BMO Financial Group
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BMO Financial Group

May 27, 2011 09:00 ET

BMO: Registered Plans Can Play a Key Role in Lowering Your 2011 Tax Burden

- Registered savings plans allow Canadians to invest in a tax-efficient manner

- However, despite the many benefits of registered plans:

-- Less than 10 per cent of those eligible have an RDSP

-- Barely half of parents have opened an RESP for their children

TORONTO, ONTARIO--(Marketwire - May 27, 2011) - With the deadline to file tax returns now behind us, many Canadians may be wishing they had invested in a more tax-efficient manner and taken better advantage of tax-deferred plans and deductions. One way to accomplish this is by contributing to a registered savings plan such as a Registered Disability Savings Plan (RDSP), a Registered Education Savings Plan (RESP) or a Registered Retirement Savings Plan (RRSP).

"Despite the significant benefits and savings of registered plans, many Canadians lack knowledge about them," said David Sharone, Product Manager, Registered Plans and Solutions, BMO Financial Group. "Whether it be an RDSP, RESP or RRSP, registered plans are designed to provide financial security along with the advantages of tax-deferred investment growth and, in certain situations, the opportunity to receive government grants."

According to a study by BMO Financial Group:

  • Almost half of Canadians have never heard of the Registered Disability Savings Plan.
  • In fact, since its introduction in December 2008, less than 10 per cent of Canadians with a disability have taken advantage of the RDSP.

Similarly, adoption rates for the Registered Education Savings Plan (which allows parents and guardians to save for their child's post-secondary education) have been low:

  • Less than half of Canadians have opened an RESP for their child.
  • This is despite the fact that a strong majority of Canadians believe the cost of a post-secondary education is too expensive.

Is A Registered Plan Right For You?

"Canadians should be aware that not all registered plans are for everyone," added Mr. Sharone. "We advise Canadians to sit down with a financial advisor who can discuss the advantages of each plan and see which ones are best suited for them."

BMO offers the following information to help Canadians learn more about the different registered plans available to them:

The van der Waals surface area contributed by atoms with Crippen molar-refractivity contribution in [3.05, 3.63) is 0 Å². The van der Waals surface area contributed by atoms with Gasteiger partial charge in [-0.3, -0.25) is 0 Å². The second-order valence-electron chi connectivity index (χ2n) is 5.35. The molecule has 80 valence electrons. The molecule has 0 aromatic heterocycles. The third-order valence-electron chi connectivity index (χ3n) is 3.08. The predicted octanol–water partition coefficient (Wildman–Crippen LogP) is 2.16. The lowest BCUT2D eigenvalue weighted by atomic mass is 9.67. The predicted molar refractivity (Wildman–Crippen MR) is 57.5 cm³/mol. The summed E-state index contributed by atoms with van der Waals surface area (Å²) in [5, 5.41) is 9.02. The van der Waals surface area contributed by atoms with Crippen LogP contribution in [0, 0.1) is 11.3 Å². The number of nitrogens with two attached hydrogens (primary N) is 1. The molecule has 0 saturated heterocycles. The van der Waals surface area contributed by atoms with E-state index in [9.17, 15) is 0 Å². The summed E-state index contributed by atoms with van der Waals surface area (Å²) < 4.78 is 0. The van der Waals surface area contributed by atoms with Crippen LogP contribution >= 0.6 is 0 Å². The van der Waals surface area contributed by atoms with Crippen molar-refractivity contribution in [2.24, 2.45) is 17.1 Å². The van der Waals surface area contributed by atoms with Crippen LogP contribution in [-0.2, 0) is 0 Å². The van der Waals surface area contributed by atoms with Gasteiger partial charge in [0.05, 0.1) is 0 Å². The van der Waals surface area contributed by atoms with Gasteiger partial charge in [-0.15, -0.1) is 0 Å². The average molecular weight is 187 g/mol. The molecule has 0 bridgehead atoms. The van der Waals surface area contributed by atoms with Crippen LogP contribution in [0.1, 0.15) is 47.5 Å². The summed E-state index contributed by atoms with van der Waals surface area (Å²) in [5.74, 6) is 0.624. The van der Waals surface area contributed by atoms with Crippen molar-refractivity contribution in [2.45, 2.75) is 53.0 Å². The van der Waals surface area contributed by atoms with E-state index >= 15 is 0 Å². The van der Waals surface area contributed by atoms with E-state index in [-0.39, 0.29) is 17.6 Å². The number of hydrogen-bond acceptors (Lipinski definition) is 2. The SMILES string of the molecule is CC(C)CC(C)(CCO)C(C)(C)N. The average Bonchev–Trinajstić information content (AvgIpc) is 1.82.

RDSPRESPRRSP
What is it?A tax-deferred savings vehicle that provides long-term financial security for persons living with a disability.

Includes government incentives such as the Canada Disability Savings Grant (CDSG) and Canada Disability Savings Bond (CDSB) that could add up to an additional $90,000 per individual.
A tax-deferred savings vehicle that helps fund a child's post-secondary education.

Includes government incentives such as the Canada Education Savings Grant (CESG) and the Canada Learning Bond (CLB) that could add up to an additional $9,200 per child.
A tax-deferred savings vehicle that can help fund your retirement.

Contributions are tax deductible- which means the individual's taxable income is reduced by the amount contributed.
Who is eligible?Canadian residents under the age of 60 with a valid SIN who are eligible for the Disability Tax Credit. Canadian residents of any age with a valid SIN can open an RESP for a child under the age of 18.Canadian residents under the age of 71.
Contribution limit?Up to $200,000 lifetime per individual.

No annual contribution limit.
Up to $50,000 lifetime per child.

No annual contribution limit.

The maximum RRSP contribution limit for 2011 is $22,450.

Unused contribution room from previous years dating back to 1991 can be carried forward.

The contribution limit for 2011 depends on the individual's RRSP deduction limit. This information can be found on the individual's 2010 Notice of Assessment.
Contribution deadlines?Annual contribution deadline for Grants and Bonds: December 31.

Last day for Grants and Bond eligibility: December 31 of the year the beneficiary turns 49 years of age.

Last day contributions permitted to the plan: December 31 the year the beneficiary turns 59 years of age.
Annual contribution deadline for Grants and Bonds: December 31.

Last day for Grants and Bond eligibility: December 31 of the year the beneficiary turns 17 years of age.

Last day contributions permitted to the plan: depends on plan type.
Annual contribution deadline: The 60th day of the year following the tax year, usually March 1.

Last day contributions permitted to an RRSP: December 31 of the year the individual turns 71 years of age.

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